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The Comic Show

May 14, 2015

This week, instead of studying for all those classes we’re in, we’re taking a break, putting our feet up and reading some comics. The colorful, eventful, suspenseful print media that has reflected American culture since the Great Depression. Although our cherished superheroes lost popularity in the middle of the 20th Century, blockbuster movies, A-list actors and special effects have revived the genre in ways that couldn’t have been conceived in the 1930s. So let’s dive into the action.

The Comic Show


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The Comics Show

05/10/2015

CQ_comics.pngAmy Friedman

There's nothing particularly manly about reading comics, playing board games, or gasping just a little too audibly when someone plays the black lotus in magic cards.  Yet still, nerd culture feels like it's always been a guy's club.  However, Producer Amy Friedman dives into a history that tells a very different story.  Not only have comics not always been a guy's thing, but Friedman interviews one all girls comic book club to see how women are fighting today's nerd misogyny with a POW.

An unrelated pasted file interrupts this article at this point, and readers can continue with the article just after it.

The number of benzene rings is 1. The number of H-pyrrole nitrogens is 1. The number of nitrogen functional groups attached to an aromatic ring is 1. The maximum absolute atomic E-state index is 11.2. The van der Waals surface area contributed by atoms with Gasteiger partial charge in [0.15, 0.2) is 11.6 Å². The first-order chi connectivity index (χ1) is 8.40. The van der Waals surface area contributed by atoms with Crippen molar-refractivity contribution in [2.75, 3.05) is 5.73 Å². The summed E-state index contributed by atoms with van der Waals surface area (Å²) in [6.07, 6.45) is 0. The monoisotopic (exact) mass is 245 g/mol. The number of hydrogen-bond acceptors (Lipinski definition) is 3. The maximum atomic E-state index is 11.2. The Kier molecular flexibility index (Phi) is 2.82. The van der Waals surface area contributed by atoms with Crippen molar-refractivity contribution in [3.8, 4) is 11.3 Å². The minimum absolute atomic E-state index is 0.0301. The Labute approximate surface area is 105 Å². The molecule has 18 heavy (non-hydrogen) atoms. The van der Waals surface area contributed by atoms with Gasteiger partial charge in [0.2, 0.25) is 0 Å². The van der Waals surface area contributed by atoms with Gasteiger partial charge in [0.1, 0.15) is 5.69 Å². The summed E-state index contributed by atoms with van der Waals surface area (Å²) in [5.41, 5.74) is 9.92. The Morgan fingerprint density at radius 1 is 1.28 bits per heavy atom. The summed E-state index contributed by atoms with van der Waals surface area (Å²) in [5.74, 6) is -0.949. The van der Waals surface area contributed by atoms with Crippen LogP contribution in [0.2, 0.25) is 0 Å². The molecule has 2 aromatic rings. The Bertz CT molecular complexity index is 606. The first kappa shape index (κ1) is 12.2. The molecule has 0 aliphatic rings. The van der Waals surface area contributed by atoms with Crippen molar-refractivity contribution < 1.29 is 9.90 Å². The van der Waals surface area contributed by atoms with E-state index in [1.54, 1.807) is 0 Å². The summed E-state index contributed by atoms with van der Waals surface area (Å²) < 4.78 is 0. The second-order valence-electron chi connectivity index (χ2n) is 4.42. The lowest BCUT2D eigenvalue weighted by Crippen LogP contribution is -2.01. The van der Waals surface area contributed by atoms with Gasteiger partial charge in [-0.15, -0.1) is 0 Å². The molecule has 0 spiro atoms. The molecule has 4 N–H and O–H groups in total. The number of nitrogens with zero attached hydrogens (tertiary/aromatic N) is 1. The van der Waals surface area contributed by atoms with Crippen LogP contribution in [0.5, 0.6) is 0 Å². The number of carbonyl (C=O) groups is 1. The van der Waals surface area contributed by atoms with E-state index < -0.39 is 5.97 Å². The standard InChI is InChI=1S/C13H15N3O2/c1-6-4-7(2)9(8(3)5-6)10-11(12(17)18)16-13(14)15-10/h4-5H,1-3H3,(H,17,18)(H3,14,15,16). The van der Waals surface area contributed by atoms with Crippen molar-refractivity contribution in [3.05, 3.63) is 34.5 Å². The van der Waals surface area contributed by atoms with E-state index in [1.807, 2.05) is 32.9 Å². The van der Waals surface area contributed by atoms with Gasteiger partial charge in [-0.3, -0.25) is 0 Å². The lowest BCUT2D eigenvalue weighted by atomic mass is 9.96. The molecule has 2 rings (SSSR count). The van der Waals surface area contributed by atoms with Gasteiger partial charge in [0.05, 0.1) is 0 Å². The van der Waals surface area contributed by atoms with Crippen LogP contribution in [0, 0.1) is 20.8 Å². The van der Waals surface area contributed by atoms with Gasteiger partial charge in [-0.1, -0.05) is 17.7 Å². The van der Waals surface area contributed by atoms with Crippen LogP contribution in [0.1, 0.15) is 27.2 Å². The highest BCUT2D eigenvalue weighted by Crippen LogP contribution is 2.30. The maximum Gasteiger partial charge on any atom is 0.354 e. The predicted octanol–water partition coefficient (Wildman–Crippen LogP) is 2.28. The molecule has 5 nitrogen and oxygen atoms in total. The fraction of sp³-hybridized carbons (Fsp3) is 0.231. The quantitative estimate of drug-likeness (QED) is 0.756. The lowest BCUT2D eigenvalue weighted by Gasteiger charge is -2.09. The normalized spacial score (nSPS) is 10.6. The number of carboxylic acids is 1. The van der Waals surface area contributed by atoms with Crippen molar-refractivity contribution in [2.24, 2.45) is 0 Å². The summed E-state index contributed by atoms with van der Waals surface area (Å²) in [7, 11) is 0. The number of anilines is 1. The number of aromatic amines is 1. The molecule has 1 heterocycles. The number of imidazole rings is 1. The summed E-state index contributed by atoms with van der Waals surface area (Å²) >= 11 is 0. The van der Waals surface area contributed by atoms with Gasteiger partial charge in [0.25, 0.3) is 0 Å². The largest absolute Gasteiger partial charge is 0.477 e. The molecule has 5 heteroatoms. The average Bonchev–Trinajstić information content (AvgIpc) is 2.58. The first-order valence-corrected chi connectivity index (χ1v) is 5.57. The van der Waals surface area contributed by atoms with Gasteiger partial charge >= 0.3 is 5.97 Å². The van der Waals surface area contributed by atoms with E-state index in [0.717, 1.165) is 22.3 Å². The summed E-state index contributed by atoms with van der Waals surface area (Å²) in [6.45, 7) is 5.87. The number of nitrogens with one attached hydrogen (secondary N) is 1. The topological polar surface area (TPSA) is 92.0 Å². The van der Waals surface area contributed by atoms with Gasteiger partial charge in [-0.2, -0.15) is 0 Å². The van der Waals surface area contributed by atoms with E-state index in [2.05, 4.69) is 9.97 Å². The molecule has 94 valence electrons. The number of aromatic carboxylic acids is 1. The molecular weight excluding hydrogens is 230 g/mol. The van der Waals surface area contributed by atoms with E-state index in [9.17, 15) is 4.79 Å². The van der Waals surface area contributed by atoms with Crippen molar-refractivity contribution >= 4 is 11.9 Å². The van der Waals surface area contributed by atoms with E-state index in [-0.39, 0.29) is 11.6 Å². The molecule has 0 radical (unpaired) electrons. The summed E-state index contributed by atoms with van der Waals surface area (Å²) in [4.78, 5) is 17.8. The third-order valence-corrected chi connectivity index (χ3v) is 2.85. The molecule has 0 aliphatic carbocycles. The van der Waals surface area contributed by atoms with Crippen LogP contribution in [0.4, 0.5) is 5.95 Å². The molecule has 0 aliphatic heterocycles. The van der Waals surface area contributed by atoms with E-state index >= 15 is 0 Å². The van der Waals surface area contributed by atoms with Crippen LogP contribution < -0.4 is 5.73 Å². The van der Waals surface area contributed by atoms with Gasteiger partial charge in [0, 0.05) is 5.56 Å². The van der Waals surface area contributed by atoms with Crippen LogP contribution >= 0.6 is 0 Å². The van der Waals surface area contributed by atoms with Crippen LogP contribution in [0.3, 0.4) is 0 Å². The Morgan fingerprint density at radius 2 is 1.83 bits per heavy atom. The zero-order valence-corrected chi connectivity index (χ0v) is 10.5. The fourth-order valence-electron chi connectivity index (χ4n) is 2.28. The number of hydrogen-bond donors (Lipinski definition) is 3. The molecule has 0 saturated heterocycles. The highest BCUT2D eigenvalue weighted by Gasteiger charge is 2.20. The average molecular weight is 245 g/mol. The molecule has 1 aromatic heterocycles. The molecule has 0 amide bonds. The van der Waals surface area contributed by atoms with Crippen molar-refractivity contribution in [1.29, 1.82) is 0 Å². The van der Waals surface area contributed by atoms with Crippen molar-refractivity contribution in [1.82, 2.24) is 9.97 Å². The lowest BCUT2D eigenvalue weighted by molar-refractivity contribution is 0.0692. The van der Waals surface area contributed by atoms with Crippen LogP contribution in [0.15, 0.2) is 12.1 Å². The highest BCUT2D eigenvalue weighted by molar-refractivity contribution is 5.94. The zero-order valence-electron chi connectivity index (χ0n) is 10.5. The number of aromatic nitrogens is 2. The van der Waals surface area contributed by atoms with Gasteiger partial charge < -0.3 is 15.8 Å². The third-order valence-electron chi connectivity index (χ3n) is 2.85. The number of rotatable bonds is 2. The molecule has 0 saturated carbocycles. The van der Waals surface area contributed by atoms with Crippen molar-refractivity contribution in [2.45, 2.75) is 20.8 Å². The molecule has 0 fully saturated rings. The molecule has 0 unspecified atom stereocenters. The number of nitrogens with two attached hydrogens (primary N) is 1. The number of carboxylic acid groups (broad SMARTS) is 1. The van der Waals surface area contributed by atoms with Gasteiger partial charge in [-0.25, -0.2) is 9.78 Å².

Aaron Bolton

When it comes to super heroes, America is in love. But as movies like the Avengers: Age of Ultron pull in 85 Million on opening day, are the sources, Actual physical comics, of these stories benefiting? Are people still willing to put time and money into an aging American pastime? Aaron Bolton has more.

Mitch Skinner

If you were to ask someone which superheroes first come to mind, I’m guessing Batman would be either first or second on that list. Billionaire Bruce Wayne’s alter ego has been reinterpreted countless times in print, television and movies, but how does Batman transfer from page to stage, we’ll find out with former producer and host Mitch Skinner.